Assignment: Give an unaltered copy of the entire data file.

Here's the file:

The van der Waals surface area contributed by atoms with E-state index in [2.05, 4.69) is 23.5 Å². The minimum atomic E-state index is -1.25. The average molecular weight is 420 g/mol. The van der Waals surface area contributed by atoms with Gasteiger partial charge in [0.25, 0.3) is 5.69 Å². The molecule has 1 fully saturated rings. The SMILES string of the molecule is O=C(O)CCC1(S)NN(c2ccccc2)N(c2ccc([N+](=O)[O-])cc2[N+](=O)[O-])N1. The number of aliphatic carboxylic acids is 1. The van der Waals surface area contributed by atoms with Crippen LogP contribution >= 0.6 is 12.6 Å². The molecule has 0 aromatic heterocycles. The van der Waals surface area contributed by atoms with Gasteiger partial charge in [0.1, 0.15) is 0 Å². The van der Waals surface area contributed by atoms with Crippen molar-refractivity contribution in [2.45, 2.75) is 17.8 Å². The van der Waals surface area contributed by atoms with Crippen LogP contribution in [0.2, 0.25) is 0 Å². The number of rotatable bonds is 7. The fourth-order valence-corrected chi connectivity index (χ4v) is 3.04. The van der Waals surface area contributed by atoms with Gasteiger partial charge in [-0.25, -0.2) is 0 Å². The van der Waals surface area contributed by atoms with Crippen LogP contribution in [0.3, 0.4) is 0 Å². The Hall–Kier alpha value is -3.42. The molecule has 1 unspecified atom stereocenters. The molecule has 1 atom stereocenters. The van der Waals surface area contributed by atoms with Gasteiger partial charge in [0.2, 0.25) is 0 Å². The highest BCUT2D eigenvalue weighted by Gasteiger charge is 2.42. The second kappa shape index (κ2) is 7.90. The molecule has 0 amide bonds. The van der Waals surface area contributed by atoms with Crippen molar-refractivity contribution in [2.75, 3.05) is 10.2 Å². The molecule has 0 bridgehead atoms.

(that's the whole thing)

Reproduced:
The van der Waals surface area contributed by atoms with E-state index in [2.05, 4.69) is 23.5 Å². The minimum atomic E-state index is -1.25. The average molecular weight is 420 g/mol. The van der Waals surface area contributed by atoms with Gasteiger partial charge in [0.25, 0.3) is 5.69 Å². The molecule has 1 fully saturated rings. The SMILES string of the molecule is O=C(O)CCC1(S)NN(c2ccccc2)N(c2ccc([N+](=O)[O-])cc2[N+](=O)[O-])N1. The number of aliphatic carboxylic acids is 1. The van der Waals surface area contributed by atoms with Crippen LogP contribution >= 0.6 is 12.6 Å². The molecule has 0 aromatic heterocycles. The van der Waals surface area contributed by atoms with Gasteiger partial charge in [0.1, 0.15) is 0 Å². The van der Waals surface area contributed by atoms with Crippen molar-refractivity contribution in [2.45, 2.75) is 17.8 Å². The van der Waals surface area contributed by atoms with Crippen LogP contribution in [0.2, 0.25) is 0 Å². The number of rotatable bonds is 7. The fourth-order valence-corrected chi connectivity index (χ4v) is 3.04. The van der Waals surface area contributed by atoms with Gasteiger partial charge in [-0.25, -0.2) is 0 Å². The van der Waals surface area contributed by atoms with Crippen LogP contribution in [0.3, 0.4) is 0 Å². The Hall–Kier alpha value is -3.42. The molecule has 1 unspecified atom stereocenters. The molecule has 1 atom stereocenters. The van der Waals surface area contributed by atoms with Gasteiger partial charge in [0.2, 0.25) is 0 Å². The highest BCUT2D eigenvalue weighted by Gasteiger charge is 2.42. The second kappa shape index (κ2) is 7.90. The molecule has 0 amide bonds. The van der Waals surface area contributed by atoms with Crippen molar-refractivity contribution in [2.75, 3.05) is 10.2 Å². The molecule has 0 bridgehead atoms.